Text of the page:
Pained Heatley obviously has much healing yet to do
Posted: Saturday December 27, 2003 6:47PM; Updated: Tuesday December 30, 2003 3:54PM
ATLANTA -- Dany Heatley walked through the curtain into the club level at Philips Arena on Friday afternoon with a pained look on his face, and it was evident right away that the events of 88 days ago will never be far from his mind.
Heatley spoke publicly for the first time since the Sept. 29 accident that killed his teammate and best friend Dan Snyder. Wearing a blue blazer and a round No. 37 pin to honor his deceased pal, Heatley sported the same curly brown mop of hair nearly 11 months ago when he announced himself as a future superstar by scoring four goals in the 2003 NHL All-Star Game to take home the MVP honors.
And it was clear during his nervous nine-and-a-half minutes at the podium before the 100 or so media members that healing is an ongoing process, something from which he will never be completely recovered.
"I'm going to think about this forever," Heatley said. "Every time I go to sleep I think about it. I think about Dan. And that's something that I'll deal with for the rest of my life."
Heatley's life changed with his fateful decision to drive too quickly on a hilly, twisty Buckhead road in his hot rod Ferrari while heading home with Snyder as his passenger after they had dined with teammate Ilya Kovalchuk at The Tavern at Phipps. Heatley's sorrowful emotions displayed Friday made it evident that he will regret what he did from here to eternity.
Through all the pain over the past three months, his most ardent supporters have been the four remaining members of the Snyder family, Graham, LuAnn, Jake and Erica. Heatley continually praised the Snyders for their support, calling them "an amazing family."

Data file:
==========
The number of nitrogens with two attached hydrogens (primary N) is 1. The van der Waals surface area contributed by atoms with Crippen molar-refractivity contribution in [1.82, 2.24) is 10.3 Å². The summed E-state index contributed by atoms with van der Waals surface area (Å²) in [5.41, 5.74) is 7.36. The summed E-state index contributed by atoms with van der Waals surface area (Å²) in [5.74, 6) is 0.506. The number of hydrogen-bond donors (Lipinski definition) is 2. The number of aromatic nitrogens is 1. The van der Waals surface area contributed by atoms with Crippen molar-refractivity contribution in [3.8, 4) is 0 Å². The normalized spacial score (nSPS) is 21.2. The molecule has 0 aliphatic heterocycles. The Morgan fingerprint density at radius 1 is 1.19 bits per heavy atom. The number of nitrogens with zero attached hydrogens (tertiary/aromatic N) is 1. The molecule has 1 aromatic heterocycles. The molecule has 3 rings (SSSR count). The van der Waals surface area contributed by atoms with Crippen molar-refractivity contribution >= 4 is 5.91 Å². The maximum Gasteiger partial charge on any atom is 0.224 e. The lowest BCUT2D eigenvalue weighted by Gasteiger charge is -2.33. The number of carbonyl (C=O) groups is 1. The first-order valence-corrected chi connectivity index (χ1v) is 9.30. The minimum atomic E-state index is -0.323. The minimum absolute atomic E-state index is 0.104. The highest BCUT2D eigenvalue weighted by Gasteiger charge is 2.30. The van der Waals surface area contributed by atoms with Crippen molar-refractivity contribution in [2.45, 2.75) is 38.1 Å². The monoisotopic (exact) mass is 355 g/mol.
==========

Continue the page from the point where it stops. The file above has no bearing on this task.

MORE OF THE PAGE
The compassion they have shown to him and their desire for the prosecution to drop charges could weigh heavily in Heatley's favor as the Fulton County District Attorney's office decides whether or not to continue with the vehicular homicide charges, which could carry a sentence of up to 15 years. The fact that Heatley wasn't drinking before the accident also will help his cause, and his attorney Ed Garland hinted at a positive outcome for Heatley by saying, "I am optimistic about the ultimate outcome."
Heatley mentioned Slava Kozlov as being especially helpful among his teammates, largely because of the unfortunate bond that they share. Kozlov was a 19-year-old Red Wings draft pick when he was involved in a car wreck on the way to practice which killed his teammate Kirill Tarasov. Kozlov was hospitalized for three months and faced even longer odds to recovery than Heatley does, but his presence in the Thrashers' locker room has clearly given the 22-year-old Heatley an unfortunate bond with his former linemate.
Heatley went for an 11-minute skate at the team's suburban Atlanta training facility on Tuesday, signed some autographs for a few lucky fans and gave a quick wave before he disappeared back to the locker room. Returning to the ice provided an emotional boost to Heatley, proving to him that there is light at the end of the tunnel.
"I felt pretty good out there and I think I could compare it to the summertime when you are off the ice for a couple of months and you do feel very foreign," Heatley said. "But I was surprised that I felt pretty good out there. I wasn't going 100 percent, but I felt pretty good and it was just another step in the rehab."